eggplant Tag




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OK, last night, was a rough night.

It was at the inconvenient juncture of 3 am, when this garlic-tolerant vampire usually pop herself a good reliable melatonin-jelly bean and wait for it to propel into a semi-decent night of sleep, that she found, Marnie. Of course, to Marnie’s fluffy highness, it was no big deal with her mighty presence of 1.4 M followers (M, guys, not K anymore. K apparently is for losers), but for me, for me it was devastating to say the least. The fact that they’d hit that big M, and are still growing, is amazing. To be honest it’s making me wonder about how to grow instagram followers myself. There are so many options that I’ve always been a little intimidated and resulted in just trying to grow my account naturally. However, by reading reviews similar to, I now have a better idea of where to begin and how to get myself on track for 1.4 MILLION too. It turned me into a living hybrid of Forest Gump and Ewok, two most endearing mystical creatures in the world. Not only she sent me into an unstoppable scrolling with the constant mindless chuckles, but she had led me into the internet-dominating world of sausage-tongue dogs with no returns. Boom, here was another. Boom, omg that one’s adorable, too. Then one after the other, like an avalanche of deadly cuteness, burying me under a blanket of midnight-delights that, despite my best effort, I barely crawled out of in one piece at the wee-morning of 5 am.

Today, I woke up looking just as well as one of them.

But, professionally speaking, I still have to get my shit together to talk my other discovery last night, which happened to be one of those nights when I found myself scraping the bottom of my keyboard looking for potato chips-crumbs to sustain this bunker-style life. To my surprise as well, foraging through my dark forest laden with seductive canned meat trying to lure me into the dark side, it was also the night where I found my long-lost, inner vegetarian-self. Did you know, that if you puree a couple cans of buttery white beans with thick Greek yogurt, a dab of tahini and whatnots, then cover it with a company of bits-y browned vegetables in a spicy and garlicky oil, an highlights of fresh herbs and squirts of some good olive oil, then you would have a meal so satisfying that it would almost make you forget that something is missing from this diet? Tangy, creamy, oily and savoury with just the right amount of pain to keep you going back for more, and needless to say, a completely legitimate weeknight emergency-dinner. I mean, it wouldn’t be the worst thing, nor even difficult, to do this once in a week is what I’m saying. Wait, you mean, everybody knows that? OK, great, I guess just like Marnie, I’m also just late to this game after the few million others…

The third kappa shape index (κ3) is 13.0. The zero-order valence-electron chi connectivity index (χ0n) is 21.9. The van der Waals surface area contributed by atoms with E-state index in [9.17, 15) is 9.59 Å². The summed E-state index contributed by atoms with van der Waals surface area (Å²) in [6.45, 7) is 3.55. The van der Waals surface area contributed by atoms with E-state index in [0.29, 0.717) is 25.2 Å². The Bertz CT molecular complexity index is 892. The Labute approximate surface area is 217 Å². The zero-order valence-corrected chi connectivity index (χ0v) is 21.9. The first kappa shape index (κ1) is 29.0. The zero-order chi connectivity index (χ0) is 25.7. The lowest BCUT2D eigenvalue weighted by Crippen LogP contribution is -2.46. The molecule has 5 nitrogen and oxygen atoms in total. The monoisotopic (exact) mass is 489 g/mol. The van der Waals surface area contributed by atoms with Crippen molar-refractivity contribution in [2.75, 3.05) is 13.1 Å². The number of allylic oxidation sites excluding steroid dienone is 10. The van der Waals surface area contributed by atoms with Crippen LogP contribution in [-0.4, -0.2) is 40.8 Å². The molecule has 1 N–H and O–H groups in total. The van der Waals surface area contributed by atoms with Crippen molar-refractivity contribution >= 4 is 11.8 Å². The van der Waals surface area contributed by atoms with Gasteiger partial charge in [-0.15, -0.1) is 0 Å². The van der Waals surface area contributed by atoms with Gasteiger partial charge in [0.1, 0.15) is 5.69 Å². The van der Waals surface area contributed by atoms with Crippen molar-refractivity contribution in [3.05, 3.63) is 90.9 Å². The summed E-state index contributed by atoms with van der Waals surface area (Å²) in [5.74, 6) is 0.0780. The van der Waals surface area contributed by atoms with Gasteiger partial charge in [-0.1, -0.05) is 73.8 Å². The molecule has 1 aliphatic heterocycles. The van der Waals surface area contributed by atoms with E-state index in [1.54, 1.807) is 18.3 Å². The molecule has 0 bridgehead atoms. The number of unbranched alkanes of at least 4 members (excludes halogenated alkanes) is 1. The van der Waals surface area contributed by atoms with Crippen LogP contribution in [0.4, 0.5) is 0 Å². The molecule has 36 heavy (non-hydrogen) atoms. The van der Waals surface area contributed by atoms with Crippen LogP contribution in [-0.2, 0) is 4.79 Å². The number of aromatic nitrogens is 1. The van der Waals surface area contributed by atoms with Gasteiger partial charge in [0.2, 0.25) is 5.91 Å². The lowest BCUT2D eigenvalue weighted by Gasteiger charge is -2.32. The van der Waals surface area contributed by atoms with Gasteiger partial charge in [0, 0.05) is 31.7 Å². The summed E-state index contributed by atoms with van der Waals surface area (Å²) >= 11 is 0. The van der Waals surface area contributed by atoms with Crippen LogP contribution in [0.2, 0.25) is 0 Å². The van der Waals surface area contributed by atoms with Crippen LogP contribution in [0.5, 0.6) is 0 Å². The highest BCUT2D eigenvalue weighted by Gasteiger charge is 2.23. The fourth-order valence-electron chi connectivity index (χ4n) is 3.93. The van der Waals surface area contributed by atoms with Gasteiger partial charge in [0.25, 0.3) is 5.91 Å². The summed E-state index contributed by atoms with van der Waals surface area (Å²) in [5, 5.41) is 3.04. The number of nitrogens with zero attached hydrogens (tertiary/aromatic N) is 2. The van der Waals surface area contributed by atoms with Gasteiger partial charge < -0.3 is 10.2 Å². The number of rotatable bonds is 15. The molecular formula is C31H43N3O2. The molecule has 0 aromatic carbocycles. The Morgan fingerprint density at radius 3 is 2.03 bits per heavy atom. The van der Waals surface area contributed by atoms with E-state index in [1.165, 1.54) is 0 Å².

But at least, I was comforted by the fact that while one side of my sense of responsibility faltered, and the other side had prevailed. By any relative comparison, really wasn’t a bad day in my progress to maturity. Speaking of which, it’s approaching 2 pm as we speak. And I think, somewhere civilized, what they call… a siesta is it?, is considered a very responsible, if not a must practice of fine living.

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Let’s all be honest here. Yes. Including those of us who say we love to cook, and would ferociously defend the legitimacy of home-making Turkish kofta platter, Taiwanese gua bao, or even Italian duck prosciutto, once in a blue moon at least, let’s not kid ourselves. In practicality, the song and dance of travelling to exotic and exhilarating corners of the world through a dialogue in our own kitchen is, most of the time, only romantic in theory. At the end of the day, if you are any lucky, the flaming urge for such adventures mostly gets put out by a take-out menu amidst a stack of its own kind, that quietly settles in a kitchen drawer with can-openers and plumber-contacts. Authentic, or not authentic. Good, or no good. Doesn’t matter.

That’s what normal people do.

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summer and couscous in istanbul


I’m never much of a person of faith and spirituality.  Evidently since Jason and I started slowly leaving our footprints around the world, we left an obvious trail seeking gastronomic truth instead of spiritual babble, pinning destinations on the map not for the yearning to hear the echoes bouncing off the cold marbles of St. Peter’s, but to sink our teeth into the godliness of a cool, fresh Roman burrata.  Not to hear the chanting of monks on ancient scriptures, but for the serene noise coming from the skin of a Balinese roasted pig cracking in between teeth.  The antiquated pagoda from a time bygone can wait, my Vietnamese bún chả in the now is getting cold.

We go with our guts.

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